Author - Alison Weir
ISBN - 9780099546474
Genre - Non Fiction
My Copy - Purchased
Format - Paperback
Where You Can Find It - Goodreads - Waterstones - Barnes & Noble - Book Depository - Amazon UK - Amazon US
Many are familiar with the story of the much-married King Henry VIII of England and the celebrated reign of his daughter, Elizabeth I. But it is often forgotten that the life of the first Tudor queen, Elizabeth of York, Henry’s mother and Elizabeth’s grandmother, spanned one of England’s most dramatic and perilous periods. Now New York Times bestselling author and acclaimed historian Alison Weir presents the first modern biography of this extraordinary woman, whose very existence united the realm and ensured the survival of the Plantagenet bloodline.
Her birth was greeted with as much pomp and ceremony as that of a male heir. The first child of King Edward IV, Elizabeth enjoyed all the glittering trappings of royalty. But after the death of her father; the disappearance and probable murder of her brothers—the Princes in the Tower; and the usurpation of the throne by her calculating uncle Richard III, Elizabeth found her world turned upside-down: She and her siblings were declared bastards.
As Richard’s wife, Anne Neville, was dying, there were murmurs that the king sought to marry his niece Elizabeth, knowing that most people believed her to be England’s rightful queen. Weir addresses Elizabeth’s possible role in this and her covert support for Henry Tudor, the exiled pretender who defeated Richard at the Battle of Bosworth and was crowned Henry VII, first sovereign of the House of Tudor. Elizabeth’s subsequent marriage to Henry united the houses of York and Lancaster and signaled the end of the Wars of the Roses. For centuries historians have asserted that, as queen, she was kept under Henry’s firm grasp, but Weir shows that Elizabeth proved to be a model consort—pious and generous—who enjoyed the confidence of her husband, exerted a tangible and beneficial influence, and was revered by her son, the future King Henry VIII.
Drawing from a rich trove of historical records, Weir gives a long overdue and much-deserved look at this unforgettable princess whose line descends to today’s British monarch—a woman who overcame tragedy and danger to become one of England’s most beloved consorts.
I dont like reading Historical non fiction because of how long they take me to read, i have ead this book on and off for about 4 months and it wasn't because it was a bad book it was because for some strange reason it takes me so long to read historical non fiction. I have loved the Tudor period from a very young age we are taught from a very young age about Henry VIII and his six wives, Elizabeth I Queen Glorianna and the Spanish Armada, Mary I and the hundreds of Protestants she burned. But we (will I) was never taught about Henry VII and his wife and it wasn't until 2013 that i learned about them, and fell in love with them and wanted to know more and more until they became by favourite royals in British History. So when i found this book i was extremely excited and it didn't disappoint.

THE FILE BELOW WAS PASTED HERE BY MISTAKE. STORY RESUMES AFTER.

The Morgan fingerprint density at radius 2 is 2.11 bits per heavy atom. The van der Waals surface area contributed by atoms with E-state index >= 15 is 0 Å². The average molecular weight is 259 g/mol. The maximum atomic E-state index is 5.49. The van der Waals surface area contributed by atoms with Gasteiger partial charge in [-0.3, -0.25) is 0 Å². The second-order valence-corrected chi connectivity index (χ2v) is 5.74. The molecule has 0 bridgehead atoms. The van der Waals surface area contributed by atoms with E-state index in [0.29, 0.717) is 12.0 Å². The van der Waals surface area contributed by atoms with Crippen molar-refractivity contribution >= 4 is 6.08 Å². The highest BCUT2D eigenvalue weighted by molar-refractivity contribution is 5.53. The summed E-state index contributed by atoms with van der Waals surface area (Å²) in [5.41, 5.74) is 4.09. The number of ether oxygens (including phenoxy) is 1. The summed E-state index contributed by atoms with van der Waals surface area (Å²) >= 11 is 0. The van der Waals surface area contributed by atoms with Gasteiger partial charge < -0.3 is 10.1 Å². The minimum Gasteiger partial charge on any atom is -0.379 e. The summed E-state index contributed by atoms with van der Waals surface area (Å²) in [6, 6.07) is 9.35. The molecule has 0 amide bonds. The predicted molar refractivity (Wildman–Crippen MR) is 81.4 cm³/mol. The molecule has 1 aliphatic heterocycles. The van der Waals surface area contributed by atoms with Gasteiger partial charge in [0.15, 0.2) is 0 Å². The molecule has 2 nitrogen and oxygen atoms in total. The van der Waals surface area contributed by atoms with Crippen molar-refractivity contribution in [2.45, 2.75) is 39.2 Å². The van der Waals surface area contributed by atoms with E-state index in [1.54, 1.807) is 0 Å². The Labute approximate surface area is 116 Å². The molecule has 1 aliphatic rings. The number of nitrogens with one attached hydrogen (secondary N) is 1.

Weir has a way of writing from her fiction to her non fiction it just flows and tells a story and the way she captured Elizabeth and her time it was very well researched and well thought out. Elizabeth is so under appreciated it is good to see her getting the recognition she deserves and Weir definitely give her that.
I will say at times it felt like Weir was taking speculation as fact and that bugged me and is the main reason this wasn't 5 flags.
There was so much drama in both generations before and after and that is why some people forget about her because she did her duty and kept quite raised her children, loved and supported her husband and was the perfect image of how a medieval Queen should be. But she wasn't boring she knew how to survive and in a time where her own husband was threatened by her birth status and her family creeping up and trying to take the crown, she knew that to survive she had to be loyal and quiet and keep out of politics.
Overall, this book is a must read for people who love non fiction, History and The Tudors because it explains so much about Henry VIII's upbringing and could explain his six wives.
Until Next Time